PCN service requirements are being phased in gradually over the next 18 months, with just two beginning from October this year.
One of these is the 'tackling neighbourhood health inequalities' specification, which requires PCNs to have recorded the ethnicity of all registered patients, or to note where patients have chosen not to state their ethnicity. PCNs can also earn a share of £10.1m funding for recording this data through a target set out in the Investment and Impact Fund (IIF) if practices record ethnicity data for between 81% and 95% of patients by the end of March 2022.
General practice staff have recorded data on the ethnicity of millions of patients as part of the COVID-19 vaccination campaign, but GPonline understands that this data has not been entered into practice patient records - meaning GPs could be asked to collect the data twice.
Patient ethnicity data
Senior clinical advisor to the NHS Confederation Dr Graham Jackson has called for the data collected over the past year to be uploaded to GP IT systems - allowing practices to avoid duplicating work.
It comes as the Buckinghamshire GP warned last week that PCNs should be paid for IIF work each month - like the QOF - to allow them to recruit the staff they need to begin work on indicators.
Dr Jackson said: ‘It's a huge ask for PCNs to achieve, and pretty much impossible. Practices would have to text patients [to ask for their ethnicity data]. I work in a practice with 14,500 patients, just imagine that number of text replies coming in, which would all need to be coded.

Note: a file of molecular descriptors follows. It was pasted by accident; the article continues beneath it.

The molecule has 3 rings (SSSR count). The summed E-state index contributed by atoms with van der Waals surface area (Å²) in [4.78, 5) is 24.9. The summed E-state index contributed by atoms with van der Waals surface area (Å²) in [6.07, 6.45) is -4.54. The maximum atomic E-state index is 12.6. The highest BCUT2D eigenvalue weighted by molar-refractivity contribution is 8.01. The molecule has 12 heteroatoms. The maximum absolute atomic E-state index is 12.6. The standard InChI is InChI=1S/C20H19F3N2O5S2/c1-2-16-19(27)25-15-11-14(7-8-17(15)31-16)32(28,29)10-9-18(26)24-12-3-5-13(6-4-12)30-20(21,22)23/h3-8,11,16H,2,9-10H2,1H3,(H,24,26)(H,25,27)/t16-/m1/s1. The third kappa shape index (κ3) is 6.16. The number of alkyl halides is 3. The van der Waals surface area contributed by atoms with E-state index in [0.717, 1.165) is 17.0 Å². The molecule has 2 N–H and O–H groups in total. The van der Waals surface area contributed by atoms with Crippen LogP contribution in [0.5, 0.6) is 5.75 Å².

‘Ethnicity data was collected as part of the vaccine programme, so it's been collected for the millions of people who have had their vaccine over the last nine months, and the NHS has got all that data. It's critical because ethnicity is important to understanding demographic changes to health inequalities, but it's actually an unrealistic piece of work for practices to do alone and it needs a central solution.’
COVID-19 vaccine campaign
GPs were asked by NHS England in January to collect ethnicity data as part of the vaccine campaign, with GP-led vaccination sites responsible for delivering just shy of 75% of all COVID vaccines in England.
A spokesperson for NHS Digital told GPonline that there were 'currently no plans' to add ethnicity data collected during the COVID-19 vaccine campaign to GP records. The spokesperson said: 'We are working with NHS England to improve how ethnicity data is recorded on patients’ personal medical records.
'Some ethnicity data has been collected during the COVID-19 vaccination programme to monitor the overall uptake of vaccines by different minority ethnic groups. This data is being used for analysis at a national level and has not been applied to individual patients’ health records.’
GPonline reported last week that deliveries of flu vaccine will be delayed for up to two weeks after the UK's largest supplier told GP practices jabs would be disrupted due to 'unforeseen road freight challenges'.